In Focus
ECONOMY | Staff Reporter, Hong Kong

Businesses adapt to the time of Corona

Hong Kong business leaders reveal how they are coping, and adapting, to the new environment.

It’s a whole new world out there in 2020, and a whole new Hong Kong business environment. The protests and social unrest of last year are no longer top of mind for most of the city and its economy. That mantle has been taken by the new severe acute respiratory syndrome coronavirus, which causes the highly dangerous coronavirus disease, or COVID-19. In 2020, Hongkongers are focused on facemasks, handwashing, and social distancing as they work to “flatten the curve” of infection across the SAR.

Hong Kong is handling the pandemic well, at least comparative to many other countries and markets. As of the end of March, its government had not been forced to enact the strict  lockdowns that have been a key pillar of public responses in Italy, the UK, the US, and Australia.

Still, that might be on the cards as this issue of Hong Kong Business goes to print. On 2 April, the Hong Kong government ordered all pubs and bars to close for two weeks—with many analysts expecting a longer and wider lockdown will be announced soon.

Businesses are obviously being impacted, with the nature of those impacts being wide and varied. Clearly, airlines, hospitality, and retail businesses have each suffered a huge drop in demand as customers choose, or are forced to stay away—and there have been thousands of jobs lost in these sectors. Hong Kong’s unemployment rate hit a nine-year high in February, at 3.7%, but even the most optimistic forecasts see that growing even further in the months ahead.

Other sectors are facing issues around getting workers to the places they need to be, and ensuring their health and safety in this new regime of avoiding human contact and close interaction. Many technology and office-based businesses have been forced to move to work-from-home arrangements for the majority of their remaining staff.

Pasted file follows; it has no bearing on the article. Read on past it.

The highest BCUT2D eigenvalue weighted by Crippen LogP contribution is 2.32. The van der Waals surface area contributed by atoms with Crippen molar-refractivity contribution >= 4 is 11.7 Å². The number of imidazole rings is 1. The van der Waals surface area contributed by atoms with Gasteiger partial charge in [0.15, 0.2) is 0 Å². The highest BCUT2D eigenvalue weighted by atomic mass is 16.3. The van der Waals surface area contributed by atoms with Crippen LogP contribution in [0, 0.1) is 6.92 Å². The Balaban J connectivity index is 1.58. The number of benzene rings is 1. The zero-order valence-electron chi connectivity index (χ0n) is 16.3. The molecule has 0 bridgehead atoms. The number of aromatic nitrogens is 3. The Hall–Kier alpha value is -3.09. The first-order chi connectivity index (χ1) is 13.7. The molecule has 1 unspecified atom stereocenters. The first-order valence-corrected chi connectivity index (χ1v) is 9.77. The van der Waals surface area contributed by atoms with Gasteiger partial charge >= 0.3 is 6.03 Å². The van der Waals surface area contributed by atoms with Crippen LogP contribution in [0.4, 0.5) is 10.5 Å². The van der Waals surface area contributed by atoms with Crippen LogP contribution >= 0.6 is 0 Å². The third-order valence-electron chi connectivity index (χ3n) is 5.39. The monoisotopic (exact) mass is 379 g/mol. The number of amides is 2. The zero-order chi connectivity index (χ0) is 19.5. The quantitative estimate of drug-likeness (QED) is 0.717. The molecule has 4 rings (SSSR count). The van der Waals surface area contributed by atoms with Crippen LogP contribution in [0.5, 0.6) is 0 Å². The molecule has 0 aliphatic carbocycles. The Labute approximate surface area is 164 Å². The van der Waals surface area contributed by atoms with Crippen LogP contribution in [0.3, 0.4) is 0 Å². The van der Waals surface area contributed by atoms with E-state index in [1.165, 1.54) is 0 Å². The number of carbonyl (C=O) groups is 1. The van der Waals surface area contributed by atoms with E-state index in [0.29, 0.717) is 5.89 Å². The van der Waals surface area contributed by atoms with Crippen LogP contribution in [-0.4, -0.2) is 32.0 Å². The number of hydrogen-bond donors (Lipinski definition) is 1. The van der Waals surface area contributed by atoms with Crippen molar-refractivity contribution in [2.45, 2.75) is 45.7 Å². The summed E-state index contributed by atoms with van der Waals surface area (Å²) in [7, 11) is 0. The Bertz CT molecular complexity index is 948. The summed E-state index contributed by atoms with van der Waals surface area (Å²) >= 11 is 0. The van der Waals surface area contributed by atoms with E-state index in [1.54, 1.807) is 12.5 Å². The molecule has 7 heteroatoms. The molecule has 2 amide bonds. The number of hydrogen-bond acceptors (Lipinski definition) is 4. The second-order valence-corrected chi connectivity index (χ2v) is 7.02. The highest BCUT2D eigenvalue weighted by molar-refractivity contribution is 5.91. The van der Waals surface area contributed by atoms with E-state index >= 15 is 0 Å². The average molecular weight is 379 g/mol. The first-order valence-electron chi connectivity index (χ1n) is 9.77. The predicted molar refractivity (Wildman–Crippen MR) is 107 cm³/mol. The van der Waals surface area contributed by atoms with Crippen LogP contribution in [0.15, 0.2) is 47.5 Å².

Meanwhile, essential service providers, including hospitals and healthcare providers, transport and logistics, and even supermarkets are all making do with the resources they have available to them in the best possible way.

View from the top
Hong Kong Business spoke to seven prominent leaders, from a broad range of sectors operating in the Hong Kong market. We asked each about how their organisations had fared over the tumultuous first quarter of 2020, and the specific challenges being faced as well as the solutions being developed. Their responses show a strong level of resilience across the business community here. For some, it has been the chance to test out some business continuity processes developed for this very situation, whilst others have adapted as the pandemic escalated, creating some new case studies in innovation and ingenuity. These are their stories.

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Businesses adapt to the time of Corona

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